FOR IMMEDIATE RELEASE
AUGUST 24, 2018
WASHINGTON, D.C. – Today, the Randolph County Board of Elections and Registration voted down a proposal to shutter 75% of the county’s polling places during the November election amid criticism that doing so would discriminate against African-Americans living there. Kristen Clarke, president and executive director of the Lawyers’ Committee for Civil Rights Under Law released the following statement:
“This is a victory for African American voters across Georgia who are too often subject to a relentless campaign of voter suppression.
“The defeat of this proposal also shows the power of resistance and the impact that we can have by leveraging our voices against injustice. We’re pleased that the Board has seen fit to bow both to needs of the electorate and the dictates of the law and reject this poorly conceived consolidation of polling places. The right to vote is the most sacred civil right in our democracy and we stand fully prepared to defend that right throughout the midterm election cycle.”
On Monday, voting rights groups sent a pre-suit demand letter to the Randolph County Board of Elections and Registration objecting to its proposal and urging the Board to abandon the plan or risk facing legal action in federal court. The demand letter was issued by Lawyers’ Committee for Civil Rights Under Law on behalf of the New Georgia Project, the Georgia State Conference of the NAACP, and the Georgia Coalition for the Peoples’ Agenda.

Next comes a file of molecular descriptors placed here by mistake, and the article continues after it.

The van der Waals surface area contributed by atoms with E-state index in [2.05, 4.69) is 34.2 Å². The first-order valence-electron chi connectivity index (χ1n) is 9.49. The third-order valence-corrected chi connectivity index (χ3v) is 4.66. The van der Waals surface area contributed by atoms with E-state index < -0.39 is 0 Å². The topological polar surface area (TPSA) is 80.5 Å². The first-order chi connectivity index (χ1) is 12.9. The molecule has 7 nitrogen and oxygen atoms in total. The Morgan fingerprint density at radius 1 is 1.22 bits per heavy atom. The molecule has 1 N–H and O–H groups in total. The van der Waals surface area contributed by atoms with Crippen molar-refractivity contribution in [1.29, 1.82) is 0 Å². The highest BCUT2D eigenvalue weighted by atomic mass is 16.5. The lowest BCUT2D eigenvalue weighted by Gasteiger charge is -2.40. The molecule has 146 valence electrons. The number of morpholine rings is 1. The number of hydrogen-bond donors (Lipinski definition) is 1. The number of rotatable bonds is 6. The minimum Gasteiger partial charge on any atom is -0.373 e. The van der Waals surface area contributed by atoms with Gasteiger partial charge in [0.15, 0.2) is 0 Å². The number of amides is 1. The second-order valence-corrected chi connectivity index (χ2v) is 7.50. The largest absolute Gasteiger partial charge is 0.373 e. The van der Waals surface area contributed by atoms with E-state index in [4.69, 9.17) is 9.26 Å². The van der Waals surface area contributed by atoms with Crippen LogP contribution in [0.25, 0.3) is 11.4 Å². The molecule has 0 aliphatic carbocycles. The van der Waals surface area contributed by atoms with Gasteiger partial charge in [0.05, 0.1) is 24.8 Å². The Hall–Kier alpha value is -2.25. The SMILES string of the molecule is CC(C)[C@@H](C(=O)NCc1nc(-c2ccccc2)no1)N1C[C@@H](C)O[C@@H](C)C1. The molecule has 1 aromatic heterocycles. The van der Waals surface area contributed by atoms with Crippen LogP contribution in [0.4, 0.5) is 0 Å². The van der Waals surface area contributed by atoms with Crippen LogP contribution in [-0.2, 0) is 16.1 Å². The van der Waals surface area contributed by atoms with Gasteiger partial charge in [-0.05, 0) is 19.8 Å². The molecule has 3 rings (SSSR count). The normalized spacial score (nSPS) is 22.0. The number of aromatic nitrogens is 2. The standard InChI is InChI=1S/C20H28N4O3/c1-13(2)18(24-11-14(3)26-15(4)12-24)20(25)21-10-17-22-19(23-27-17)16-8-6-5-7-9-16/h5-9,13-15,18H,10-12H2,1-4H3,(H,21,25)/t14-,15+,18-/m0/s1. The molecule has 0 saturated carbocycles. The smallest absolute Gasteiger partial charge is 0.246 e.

The Lawyers’ Committee for Civil Rights Under Law has a long history of fighting voter suppression in Georgia including an attempt to relocate a polling site to a hostile location in Macon-Bibb County, a purge program in Hancock County, a discriminatory exact-match policy maintained by the Georgia Secretary of State, and more.
If prospective voters have any questions about the location of their polling place in Georgia or elsewhere, they may call the national, nonpartisan Election Protection hotline at 866-OUR-VOTE to receive assistance.